Tripping out to Gubei for a rare and elusive variant in the udon oeuvre.
There’s an irony to an udon restaurant in China. The fat, wide noodles were first invented in ancient China and then exported to Japan in either the 7th or 9th century, by the Silk Road or via famous Japanese monk Kukai, who studied Buddhism on this side of the Yellow Sea.
Now, udon are carefully rationed for export back to the homeland, or at least a particular type of sanuki udon is, a recently trendy type of udon noodle in Japan that is available a one functional-looking storefront in Gubei: Taya
The supplier of these sanuki udon, from Kagawa prefecture, has been making them for more than 150 years, and has signed an exclusive import agreement with Taya.
According to udon lore, the wheat and water has always been superior in the Kagawa region. That coupled with a repetitive pressing process that increases the gluten content gives sanuki udon its distinctive silky-yet-firm texture. In the early 2000s, magazine publisher Tao Kazutoshi published a guide to udon shops in Kagawa Prefecture titled Osorubeki Sanuki Udon (Awesome Sanuki Udon). The four-volume book chronicled months of painstaking research on the different udon shops in Kagawa prefecture, which number more than 800. The books drew thousands to the small prefecture on Shikoku Island for udon-tourism, launching the fairly recent Sanuki udon craze and cementing Kagawa as the udon prefecture.
To be honest, I’m not a big fan of udon. My usual udon spot is the culinary mecca known as PVG Terminal 1 -- a buffer for the in-flight booze. It’s never great.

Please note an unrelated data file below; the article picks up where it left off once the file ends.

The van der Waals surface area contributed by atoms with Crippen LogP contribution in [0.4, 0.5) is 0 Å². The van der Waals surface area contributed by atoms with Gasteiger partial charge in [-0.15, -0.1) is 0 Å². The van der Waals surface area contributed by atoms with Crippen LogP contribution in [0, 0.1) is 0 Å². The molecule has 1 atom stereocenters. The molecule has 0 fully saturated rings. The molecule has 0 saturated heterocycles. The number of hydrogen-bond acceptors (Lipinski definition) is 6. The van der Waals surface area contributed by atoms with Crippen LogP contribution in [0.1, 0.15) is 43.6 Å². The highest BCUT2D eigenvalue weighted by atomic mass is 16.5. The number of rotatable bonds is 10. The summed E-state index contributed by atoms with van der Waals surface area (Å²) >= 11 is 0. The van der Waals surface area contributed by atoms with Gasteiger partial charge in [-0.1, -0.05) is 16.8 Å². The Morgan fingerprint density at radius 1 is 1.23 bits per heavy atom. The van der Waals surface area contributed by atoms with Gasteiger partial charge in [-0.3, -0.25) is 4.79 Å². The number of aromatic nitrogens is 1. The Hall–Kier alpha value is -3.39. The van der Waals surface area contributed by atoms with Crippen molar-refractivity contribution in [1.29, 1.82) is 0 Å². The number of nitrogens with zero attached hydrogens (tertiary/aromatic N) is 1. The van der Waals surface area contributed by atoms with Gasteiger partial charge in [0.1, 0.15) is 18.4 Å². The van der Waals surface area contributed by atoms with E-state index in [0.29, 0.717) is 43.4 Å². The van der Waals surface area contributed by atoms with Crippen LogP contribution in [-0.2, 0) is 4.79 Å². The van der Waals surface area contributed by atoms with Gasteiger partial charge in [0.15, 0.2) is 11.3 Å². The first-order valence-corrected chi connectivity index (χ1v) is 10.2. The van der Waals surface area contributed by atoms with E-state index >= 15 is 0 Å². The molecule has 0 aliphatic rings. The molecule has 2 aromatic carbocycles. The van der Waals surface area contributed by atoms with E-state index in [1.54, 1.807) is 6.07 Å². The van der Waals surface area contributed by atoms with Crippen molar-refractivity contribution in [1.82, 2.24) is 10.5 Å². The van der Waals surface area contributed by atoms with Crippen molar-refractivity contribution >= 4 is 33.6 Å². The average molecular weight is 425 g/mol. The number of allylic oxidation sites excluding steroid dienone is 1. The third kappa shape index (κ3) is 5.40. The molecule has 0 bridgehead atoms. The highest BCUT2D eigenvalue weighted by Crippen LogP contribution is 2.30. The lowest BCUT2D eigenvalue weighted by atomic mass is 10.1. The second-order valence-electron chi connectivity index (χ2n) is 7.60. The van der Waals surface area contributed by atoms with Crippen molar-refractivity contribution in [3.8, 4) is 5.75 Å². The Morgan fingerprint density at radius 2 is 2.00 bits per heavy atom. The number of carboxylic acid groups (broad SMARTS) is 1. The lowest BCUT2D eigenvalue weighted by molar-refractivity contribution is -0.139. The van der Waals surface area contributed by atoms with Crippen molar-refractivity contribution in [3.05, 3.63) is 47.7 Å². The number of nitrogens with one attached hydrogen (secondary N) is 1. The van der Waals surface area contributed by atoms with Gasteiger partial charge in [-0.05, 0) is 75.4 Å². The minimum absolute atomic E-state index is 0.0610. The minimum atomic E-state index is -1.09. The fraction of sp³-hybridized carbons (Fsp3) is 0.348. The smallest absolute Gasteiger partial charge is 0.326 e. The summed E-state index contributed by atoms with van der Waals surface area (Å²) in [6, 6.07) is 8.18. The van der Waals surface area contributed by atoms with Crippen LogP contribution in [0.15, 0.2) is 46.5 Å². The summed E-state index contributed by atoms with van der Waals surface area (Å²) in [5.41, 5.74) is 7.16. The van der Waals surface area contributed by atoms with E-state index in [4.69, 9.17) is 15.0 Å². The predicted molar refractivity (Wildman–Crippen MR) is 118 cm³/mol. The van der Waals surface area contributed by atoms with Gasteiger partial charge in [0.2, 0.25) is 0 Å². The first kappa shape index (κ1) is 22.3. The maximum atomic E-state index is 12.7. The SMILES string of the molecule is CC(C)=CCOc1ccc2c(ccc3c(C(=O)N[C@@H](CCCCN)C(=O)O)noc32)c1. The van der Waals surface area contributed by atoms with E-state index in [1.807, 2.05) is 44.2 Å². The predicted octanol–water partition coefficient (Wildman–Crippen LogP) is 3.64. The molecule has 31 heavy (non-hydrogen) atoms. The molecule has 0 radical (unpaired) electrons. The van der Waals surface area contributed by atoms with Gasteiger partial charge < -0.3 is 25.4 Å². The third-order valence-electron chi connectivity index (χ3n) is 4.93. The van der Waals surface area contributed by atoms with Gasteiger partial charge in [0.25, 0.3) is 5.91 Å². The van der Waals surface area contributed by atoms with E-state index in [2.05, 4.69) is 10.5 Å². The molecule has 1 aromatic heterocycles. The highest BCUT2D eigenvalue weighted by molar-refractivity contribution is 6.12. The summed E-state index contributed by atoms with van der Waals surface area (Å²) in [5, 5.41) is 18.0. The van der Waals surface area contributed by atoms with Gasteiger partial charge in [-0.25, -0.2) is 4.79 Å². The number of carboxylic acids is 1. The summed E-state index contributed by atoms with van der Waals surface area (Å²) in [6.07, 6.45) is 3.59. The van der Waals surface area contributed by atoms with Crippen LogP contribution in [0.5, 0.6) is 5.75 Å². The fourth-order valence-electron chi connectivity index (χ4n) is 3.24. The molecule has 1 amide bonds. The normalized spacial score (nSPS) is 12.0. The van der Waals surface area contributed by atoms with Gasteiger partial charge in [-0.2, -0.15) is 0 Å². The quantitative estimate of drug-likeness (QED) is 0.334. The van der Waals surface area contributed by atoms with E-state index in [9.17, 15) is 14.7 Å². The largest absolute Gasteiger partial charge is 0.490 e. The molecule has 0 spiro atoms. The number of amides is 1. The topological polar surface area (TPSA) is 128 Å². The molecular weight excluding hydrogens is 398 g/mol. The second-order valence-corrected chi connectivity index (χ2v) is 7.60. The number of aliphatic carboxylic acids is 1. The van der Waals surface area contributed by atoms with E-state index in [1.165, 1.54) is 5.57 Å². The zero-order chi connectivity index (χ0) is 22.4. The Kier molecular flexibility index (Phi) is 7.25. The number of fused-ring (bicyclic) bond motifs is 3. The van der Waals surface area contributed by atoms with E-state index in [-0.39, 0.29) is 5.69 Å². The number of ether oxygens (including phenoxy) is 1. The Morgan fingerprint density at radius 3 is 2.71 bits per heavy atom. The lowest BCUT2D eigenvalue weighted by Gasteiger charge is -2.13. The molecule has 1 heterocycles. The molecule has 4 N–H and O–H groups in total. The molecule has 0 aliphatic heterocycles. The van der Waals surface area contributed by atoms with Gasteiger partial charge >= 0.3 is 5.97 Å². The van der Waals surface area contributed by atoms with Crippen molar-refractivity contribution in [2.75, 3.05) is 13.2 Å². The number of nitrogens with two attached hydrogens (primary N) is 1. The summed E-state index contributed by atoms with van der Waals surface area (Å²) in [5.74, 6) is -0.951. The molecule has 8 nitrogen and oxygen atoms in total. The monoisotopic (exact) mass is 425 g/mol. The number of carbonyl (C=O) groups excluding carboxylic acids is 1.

On the first night I visited the 12-year-old Taya, I ordered both cold udon with a soy sauce for dipping, and a hot soup-based udon with a clarified beef stock. It looked impressive. The cold udon had a sheen to it, and the mouth feel was indeed unlike most udon I’ve eaten prior; it glided effortlessly into the mouth and ended with a satisfying chew.
That might have something to do with the cooking process, which owner Zhang Fei explained to me. Sanuki udon, unlike regular udon, is cooked for 16 minutes, as opposed to the regular three minutes, and then gets a thorough rinse in cold water. That removes the surface starch and gives the udon a silky texture and the proper koshi, the correct chew, like the Italian al dente. Traditionally, even the size of the cooking pot is important – a large vat is used to prevent the starch from saturating the water and prevent the salt in the noodle from dissolving.
I switched between the hot and cold udon, and found myself massively preferring the cold version, slurped from the small cup of tsuyu with scallions and sesame. The hot udon with thin slices of beef had too many ingredients vying for attention with the udon, and muted the experience. In the case of sanuki udon, less is more.
Taya is at 299 Xianxia Lu, near Gubei Lu, in the Yuandong International Plaza Building